“We started our business in the knowledge that women over 40 are prescribed more than three to four times as many antidepressants as men, leading to one in five women taking an antidepressant to get through the day,” Juan says. Pablo Cappello, co-founder and CEO of the ketamine therapy platform Nue Life, which was approved by the FDA and raised $23 million in April.
Through platforms such as Nue Life, or at one of the hundreds of ketamine therapy clinics in the US, patients can take a controlled amount of a psychoactive substance under the careful guidance of a trained clinician to induce an altered state of consciousness (a trip). Having gained a lot of airtime in recent years for its purported ability to treat PTSD, anxiety, and substance abuse, ketamine is now also being studied as an effective way to relieve symptoms of postpartum depression.
A recent research in the Journal of Affective Disorders suggests that in patients at high risk for postpartum depression, a single dose of ketamine administered before anesthesia during cesarean sections could be effective in preventing it. Another ketamine therapy startup, Field Trip, is also about to begin personal Phase I clinical trials for FT-104, a psychedelic molecule similar to psilocybin but with a much shorter trip time. (Nikhita Singhal’s father, Sanjay Singhal, an entrepreneur who started audiobooks.com, is a Field Trip advisor.) “FT-104 has all the characteristics that make psilocybin so interesting and appealing from a therapeutic perspective – safety and efficacy – but with a very short duration of action,” Field Trip co-founder and executive chairman Ronan Levy told me. According to Levy, Field Trip’s existing preclinical studies indicate that FT-104 will leave the body after 12 hours, meaning breastfeeding can hypothetically be resumed within 24 hours – something that eventually needs to be validated in human trials and undergo scientific peer review.
Kelsey Ramsden, the former CEO of Vancouver-based psychedelics company Mindcure (which researched MDMA-assisted psychotherapy to help women with a lack of sexual desire until it shut down earlier this year due to lack of funds), also says the market for postpartum depression attractive for psychedelic development because there is currently only one drug for the condition (zulresso). Ramsden believes in part because psychedelics worked to relieve her own symptoms after she had her first child. “The change in my life experience resulted in recurring depressive cycles, and it wasn’t necessarily a hormonal thing that was the ongoing problem,” she says. “It was just the change in my experience as a result of becoming a mother in a society that expected me to be a certain way.” She says she first tried SSRIs and traditional therapy, but eventually got on a stable footing after trying psychedelic-assisted psychotherapy.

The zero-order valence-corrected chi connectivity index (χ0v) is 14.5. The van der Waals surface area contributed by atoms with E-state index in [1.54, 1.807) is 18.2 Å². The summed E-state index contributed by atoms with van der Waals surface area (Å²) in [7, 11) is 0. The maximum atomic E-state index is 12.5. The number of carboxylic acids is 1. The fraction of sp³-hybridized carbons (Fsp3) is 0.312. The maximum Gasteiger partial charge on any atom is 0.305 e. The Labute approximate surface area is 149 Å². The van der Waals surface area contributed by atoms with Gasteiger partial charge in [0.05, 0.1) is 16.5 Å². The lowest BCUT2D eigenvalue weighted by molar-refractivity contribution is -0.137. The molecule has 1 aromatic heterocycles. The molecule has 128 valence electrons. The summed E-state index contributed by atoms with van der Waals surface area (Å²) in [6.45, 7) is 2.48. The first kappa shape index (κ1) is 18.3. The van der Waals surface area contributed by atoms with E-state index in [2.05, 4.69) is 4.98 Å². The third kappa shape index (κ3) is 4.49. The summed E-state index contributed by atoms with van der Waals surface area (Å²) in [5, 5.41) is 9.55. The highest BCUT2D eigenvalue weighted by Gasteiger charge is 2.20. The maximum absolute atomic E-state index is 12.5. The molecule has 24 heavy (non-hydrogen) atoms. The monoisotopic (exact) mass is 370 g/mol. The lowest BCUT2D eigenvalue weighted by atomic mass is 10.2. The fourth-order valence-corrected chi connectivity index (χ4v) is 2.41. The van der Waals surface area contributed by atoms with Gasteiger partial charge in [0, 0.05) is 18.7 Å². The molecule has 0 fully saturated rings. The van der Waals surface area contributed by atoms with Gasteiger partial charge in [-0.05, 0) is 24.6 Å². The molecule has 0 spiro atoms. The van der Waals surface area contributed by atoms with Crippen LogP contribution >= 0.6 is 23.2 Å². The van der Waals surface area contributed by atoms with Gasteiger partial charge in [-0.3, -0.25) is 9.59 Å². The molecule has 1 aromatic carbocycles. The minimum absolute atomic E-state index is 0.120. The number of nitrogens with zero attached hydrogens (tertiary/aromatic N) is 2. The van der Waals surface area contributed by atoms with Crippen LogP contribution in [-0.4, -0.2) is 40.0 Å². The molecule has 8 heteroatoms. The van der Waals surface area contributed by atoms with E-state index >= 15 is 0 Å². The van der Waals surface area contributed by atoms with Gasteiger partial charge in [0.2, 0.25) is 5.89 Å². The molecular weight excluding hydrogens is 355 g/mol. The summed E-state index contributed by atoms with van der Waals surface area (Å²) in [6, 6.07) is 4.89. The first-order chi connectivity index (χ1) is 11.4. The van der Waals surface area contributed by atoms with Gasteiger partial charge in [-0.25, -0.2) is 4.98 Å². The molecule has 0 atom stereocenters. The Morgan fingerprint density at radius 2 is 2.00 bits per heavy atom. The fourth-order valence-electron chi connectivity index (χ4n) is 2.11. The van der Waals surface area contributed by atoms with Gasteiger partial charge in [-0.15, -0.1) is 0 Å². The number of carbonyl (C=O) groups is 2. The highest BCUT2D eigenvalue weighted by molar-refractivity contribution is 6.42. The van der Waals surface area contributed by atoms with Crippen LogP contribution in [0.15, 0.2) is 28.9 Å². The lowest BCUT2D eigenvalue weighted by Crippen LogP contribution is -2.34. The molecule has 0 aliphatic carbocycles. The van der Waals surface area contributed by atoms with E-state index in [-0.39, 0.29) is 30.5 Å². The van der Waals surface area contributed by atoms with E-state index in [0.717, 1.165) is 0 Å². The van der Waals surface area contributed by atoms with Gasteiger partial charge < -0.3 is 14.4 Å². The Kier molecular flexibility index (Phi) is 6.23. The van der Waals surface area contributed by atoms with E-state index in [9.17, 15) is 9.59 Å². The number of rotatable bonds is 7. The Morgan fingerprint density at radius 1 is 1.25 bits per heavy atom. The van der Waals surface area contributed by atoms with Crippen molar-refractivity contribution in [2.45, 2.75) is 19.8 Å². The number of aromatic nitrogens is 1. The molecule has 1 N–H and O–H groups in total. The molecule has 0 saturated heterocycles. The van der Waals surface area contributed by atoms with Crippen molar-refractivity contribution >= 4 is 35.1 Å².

Ramsden believes that the entire psychedelic industry is still in its infancy. But she can envision a culture where it’s normal for women to use psychedelic drugs openly. When something is health related to work for women, she thinks, the good news is spreading like wildfire.
Allison Feduccia, with a PhD in neuropharmacology, believes that the best evidence we have of how psychedelics affect women is still largely anecdotal. For example, there are accounts that suggest that: peyote increases milk productionan idea supported by preliminary research from the 70s. For years, people have reported the ways: psychedelics have changed their menstrual cycle, linking them to heavier periods, a period that starts early, or – alternatively – a more regular cycle. Research has shown that estrogen boosts the brain’s dopamine reward pathway, so it’s also possible that a woman’s response to a particular drug may be more pleasant depending on the phase of her menstrual cycle.
Feduccia argues that psychedelics can be particularly helpful for the “rituals of transition” that most women go through. “Psychedelics can provide a better perspective as you get your first period, have your first child, and then go through menopause,” she says. “I just hope women can benefit from it” [from psychedelics] without dropping $20,000 for a guided approach.”
This guided approach is not only expensive, but also fraught with ethical concerns. Multiple high-profile cases of abuse in psychedelic therapy have made headlines in recent years. Richard Yensen, an unlicensed therapist who was a sub-investigator for MAPS, was accused of sexually abusing a PTSD patient during a MAPS clinical trial of MDMA. Sexual abuse allegations were also made against Aharon Grossbard and his wife, Françoise Bourzat, leaders of a prominent Bay Area group that has practiced psychedelic therapy for more than 30 years.